Thursday, March 6, 2014
Recent work by Ran Hwang at Leila Heller Gallery (art created with thousands of pins and buttons)
(click on image to enlarge)
To the Japanese samurai, cherry blossoms represented a good death – indeed, the best death. Like the samurai, the blossoms often fell in the prime of life, exhibiting the full beauty of maximum vitality. Dying in one’s prime for a meaningful cause was the most wonderful life possible for the samurai. Cherry blossoms also represent a concept that pervades Japanese art – from the Tale of Genji to the films of Ozu to current anime and manga, there is a ‘mono no aware’ (a feeling of sadness in regard to all things) – basically a visceral awareness that nothing is permanent and that everything decays and dies. Yet, ‘mono no aware’ can also mean an awakening based on the awareness of the transience of life.
Therefore the acceptance of the symbolism of the cherry blossom can also be a rejection of the Schopenhauer-like pessimism which rejects life. That there will be an end to our days does not mean our lives cannot be relished and valued. There is something beyond the basics Schopenhauer stresses: eating, competing and procreating. And, even if life is a meaningless dream, we can still feel compelled within the dream to pursue meaningful adventures and ends and meet a lack of meaning with a sense of compassion, creativity and humanity. Cherry blossoms are like the flowers in Leopardi’s poem “La ginestra” – a poem about the fragrant and delicate flowers that literally bloom on the barren and acrid slope of Vesuvius. In the middle of a barren and violent landscape, these flowers ‘dare’ to bloom.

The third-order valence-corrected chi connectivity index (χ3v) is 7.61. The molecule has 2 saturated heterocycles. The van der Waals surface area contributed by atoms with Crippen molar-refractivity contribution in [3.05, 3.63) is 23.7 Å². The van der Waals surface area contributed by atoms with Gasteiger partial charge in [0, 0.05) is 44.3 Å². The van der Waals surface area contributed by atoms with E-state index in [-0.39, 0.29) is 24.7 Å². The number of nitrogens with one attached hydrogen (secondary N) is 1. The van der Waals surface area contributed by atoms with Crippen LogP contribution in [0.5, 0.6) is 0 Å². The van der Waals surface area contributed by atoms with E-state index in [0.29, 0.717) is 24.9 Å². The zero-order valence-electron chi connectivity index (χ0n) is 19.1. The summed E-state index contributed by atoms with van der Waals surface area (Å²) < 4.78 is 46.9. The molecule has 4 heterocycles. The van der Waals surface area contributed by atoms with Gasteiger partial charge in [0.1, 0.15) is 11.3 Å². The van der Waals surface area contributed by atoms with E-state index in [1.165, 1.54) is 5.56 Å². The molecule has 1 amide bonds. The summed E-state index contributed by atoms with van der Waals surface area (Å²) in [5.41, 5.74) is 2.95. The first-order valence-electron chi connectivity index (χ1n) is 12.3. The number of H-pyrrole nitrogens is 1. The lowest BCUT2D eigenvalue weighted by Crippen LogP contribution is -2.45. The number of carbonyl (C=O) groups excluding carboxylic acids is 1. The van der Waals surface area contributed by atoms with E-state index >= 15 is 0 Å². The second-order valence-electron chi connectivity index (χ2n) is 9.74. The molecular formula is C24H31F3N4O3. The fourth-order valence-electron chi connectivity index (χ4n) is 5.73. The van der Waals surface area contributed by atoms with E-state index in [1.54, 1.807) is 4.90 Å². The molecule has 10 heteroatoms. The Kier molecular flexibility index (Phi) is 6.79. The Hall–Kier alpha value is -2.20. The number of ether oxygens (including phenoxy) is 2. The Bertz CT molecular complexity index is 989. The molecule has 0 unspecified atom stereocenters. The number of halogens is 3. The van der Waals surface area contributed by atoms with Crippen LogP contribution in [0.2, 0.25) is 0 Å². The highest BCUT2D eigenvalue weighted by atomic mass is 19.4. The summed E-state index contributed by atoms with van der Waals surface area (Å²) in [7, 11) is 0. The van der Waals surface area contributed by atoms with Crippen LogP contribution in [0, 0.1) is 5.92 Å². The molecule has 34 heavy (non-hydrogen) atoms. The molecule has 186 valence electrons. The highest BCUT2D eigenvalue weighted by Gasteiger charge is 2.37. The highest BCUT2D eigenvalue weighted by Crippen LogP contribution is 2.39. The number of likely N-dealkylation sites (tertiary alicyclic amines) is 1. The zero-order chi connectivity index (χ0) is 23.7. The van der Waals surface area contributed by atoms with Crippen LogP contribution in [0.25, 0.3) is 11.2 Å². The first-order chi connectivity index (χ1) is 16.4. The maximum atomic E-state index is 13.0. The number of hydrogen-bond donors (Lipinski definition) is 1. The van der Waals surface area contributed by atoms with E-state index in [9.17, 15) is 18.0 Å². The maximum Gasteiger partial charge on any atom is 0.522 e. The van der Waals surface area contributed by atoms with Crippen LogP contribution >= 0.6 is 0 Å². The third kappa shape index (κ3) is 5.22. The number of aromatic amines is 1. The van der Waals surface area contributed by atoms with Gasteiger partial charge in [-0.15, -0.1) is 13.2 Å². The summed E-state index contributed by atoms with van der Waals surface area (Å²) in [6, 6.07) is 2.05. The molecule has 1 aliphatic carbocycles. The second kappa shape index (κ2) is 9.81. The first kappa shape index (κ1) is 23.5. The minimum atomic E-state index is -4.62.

In Ran Hwang’s ‘The Snowfall of Spiders’ we see that she embraces this symbolism of the cherry blossom. Although she is a Korean-born artist, she has studied and embraced the same type of Zen Buddhism that the samurai embraced. Hwang’s art is unique, however, because she creates her pieces using thousands of pins, buttons and paper. So what’s interesting is that she deliberately uses industrially created objects of relative permanence to help approximate the moment when blossoms are in their full bloom. The use of so many teeny synthetic particles to create a coherent work gives the effect of monotonous, painstaking but dedicated work. It is a type of unbelievably repetitive process which, once one finally stops, yields an immense vision of engaging beauty.
In the catalogue, Eleanor Heartney makes a good point. The pins, paper and buttons help highlight the Buddhist belief in the illusory nature of the visible world. The world we see is an illusion – as are these pieces. These are not cherry blossoms, these are thousands of cheap pins and buttons and teeny pieces of paper. It is fitting, however, that Hwang uses synthetic elements because the concept of permanence that she captures is as artificial as the materials she uses to convey this illusion. The blossoms are in a plastic-induced suspended animation.
Indeed, Hwang also presents images of the Buddha to highlight the fact that the only real permanence is the enlightenment promised by the Buddha, to overcome the illusions of the world and to transcend suffering.
Also featured in this show is an installation which literally shows the passage of time and the birth, death and resurrection, in an endless cycle, of cherry blossoms. Black spiders play the role of a type of Judas here, as they perform the function of gobbling up the blossoms to set the stage for the next generation of growth. Basically you have to see these pieces by Hwang to really be impacted by them, so I would encourage you to drop by Leila Heller within the next couple of weeks to experience your own personal sense of ‘mono no aware.’